Directly observing predator-prey interactions is necessary to establish a mechanistic understanding of phytoplankton defenses. Photo and graphic work: Fredrik Ryderheim.

PhD defence about predator-induced phytoplankton defenses

Monday 27 Sep 21



Thomas Kiørboe
DTU Aqua
+45 35 88 34 01

On 7 October 2021, Fredrik Ryderheim will defend his PhD thesis. The defence is held at DTU in Lyngby and can be watched online.

Phytoplankton are small, unicellular photosynthetic organisms that form the base of the food web in aquatic environments and are responsible for roughly half of the planet’s primary production. To protect themselves from predation, they have—like terrestrial plants—evolved a wide variety of be physiological, morphological and behavioral defensive characteristics.

The general consensus is that the defenses must have associated trade-offs. If there were no costs, all phytoplankton would evolve defenses, but this is not the case. In addition, many defense mechanisms are only induced in the presence of predators, which further suggests that the costs are substantial. Nevertheless, these costs are largely still unknown, which may complicate the process of accurately describing ecosystems and predicting changes in the oceans. Also, it is poorly understood how the defenses actually work and affect the interactions between predator and prey.

In his PhD thesis, Fredrik Ryderheim, DTU Aqua has explored the benefits and trade-offs of three common phytoplankton defenses—toxin production, colony formation, and structural changes in the cell wall—by using a combination of tested and novel experimental approaches in the laboratory and directly observing predator behavior in the presence of phytoplankton with different types and levels of defense.

The results show that the mechanism by which adult copepod predators select prey is similar between the type of defense. Phytoplankton are caught and individually handled by the copepods before they choose to ingest or reject the prey. The rate at which phytoplankton are caught or rejected is closely tied to the level of the defense. Fredrik Ryderheim also demonstrates that both the trade-offs and benefits of the defenses vary with predator community composition and predator abundance. Additionally, he finds that some trade-offs are direct, i.e., in terms of reduced growth rate, while others are likely ecological that will not manifest in laboratory conditions.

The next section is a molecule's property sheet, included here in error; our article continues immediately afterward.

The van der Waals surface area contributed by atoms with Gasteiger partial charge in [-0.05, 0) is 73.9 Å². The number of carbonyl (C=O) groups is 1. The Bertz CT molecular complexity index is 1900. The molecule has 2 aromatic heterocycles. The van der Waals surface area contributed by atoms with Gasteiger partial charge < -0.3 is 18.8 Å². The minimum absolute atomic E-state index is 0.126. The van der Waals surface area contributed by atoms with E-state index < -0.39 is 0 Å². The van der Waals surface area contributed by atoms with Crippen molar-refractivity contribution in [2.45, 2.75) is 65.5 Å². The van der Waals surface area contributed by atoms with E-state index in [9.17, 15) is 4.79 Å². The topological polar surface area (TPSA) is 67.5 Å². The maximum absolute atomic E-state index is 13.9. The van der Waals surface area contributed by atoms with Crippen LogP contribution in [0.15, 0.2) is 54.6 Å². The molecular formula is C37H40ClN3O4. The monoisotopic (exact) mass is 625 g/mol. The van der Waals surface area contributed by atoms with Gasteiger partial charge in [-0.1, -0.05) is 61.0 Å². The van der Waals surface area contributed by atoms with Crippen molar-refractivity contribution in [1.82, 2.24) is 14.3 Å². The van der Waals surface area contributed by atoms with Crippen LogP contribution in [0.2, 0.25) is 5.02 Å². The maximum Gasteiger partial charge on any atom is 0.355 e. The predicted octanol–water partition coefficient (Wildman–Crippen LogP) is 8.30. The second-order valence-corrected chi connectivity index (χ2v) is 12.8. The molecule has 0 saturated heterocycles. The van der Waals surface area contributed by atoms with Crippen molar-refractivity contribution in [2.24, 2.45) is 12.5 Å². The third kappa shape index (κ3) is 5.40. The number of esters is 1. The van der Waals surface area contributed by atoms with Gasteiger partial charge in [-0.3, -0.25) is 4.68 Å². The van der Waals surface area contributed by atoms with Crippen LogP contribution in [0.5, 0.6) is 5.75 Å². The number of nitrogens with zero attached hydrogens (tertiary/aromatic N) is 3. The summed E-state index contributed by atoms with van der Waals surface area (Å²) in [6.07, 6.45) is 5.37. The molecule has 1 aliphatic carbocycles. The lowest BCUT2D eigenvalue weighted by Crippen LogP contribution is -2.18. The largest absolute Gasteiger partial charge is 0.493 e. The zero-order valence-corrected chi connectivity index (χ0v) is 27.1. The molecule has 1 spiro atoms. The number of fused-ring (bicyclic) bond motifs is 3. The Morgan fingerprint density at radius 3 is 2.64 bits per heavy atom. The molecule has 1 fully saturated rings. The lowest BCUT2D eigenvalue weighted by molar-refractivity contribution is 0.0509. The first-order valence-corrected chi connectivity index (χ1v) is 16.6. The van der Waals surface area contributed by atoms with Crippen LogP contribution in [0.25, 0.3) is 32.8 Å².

About the PhD defence

Frederik Ryderheim will defend his PhD thesis "Opening the black box on predator-induced phytoplankton defenses: mechanisms, traits, and trade-offs” on Thursday 7 October 2021 at 1:00 pm (CEST) via Zoom (find link below) and at DTU, Anker Engelunds Vej 101, 2800 Lyngby, building 101, room S01.


  • Principal Supervisor: Professor Thomas Kiørboe, DTU Aqua
  • Co-supervisor: Professor Ken Haste Andersen, DTU Aqua
  • Co-supervisor: Professor Per Juel Hansen, University of Copenhagen
  • Co-supervisor: Senior Lecturer Erik Selander, University of Gothenburg, Sweden


  • Associate Professor Marja Koski, DTU Aqua
  • Professor Kam Tang, Department of Biosciences, Swansee University, UK
  • Professor Karin Rengefors, Lund University, Sweden

Chairperson at defence

  • Professor André Visser, DTU Aqua
Learn more

A popular science summary of the thesis can be downloaded here

A copy of the thesis is available by e-mail on request. Please contact Karin Stubgaard,

Link to Zoom

It is possible to attend Fredrik Ryderheim’s defence on Zoom using this link:

Please, enter the meeting 10 minutes prior to the defence proceedings are scheduled to start. All participants are muted per default, but we ask you to double check that your microphone is turned off. There will be instructions regarding the proceedings in the beginning of the defence.

It's also possible to attend the defence at DTU, Anker Engelunds Vej 101, 2800 Kgs. Lyngby, building 101, room S01.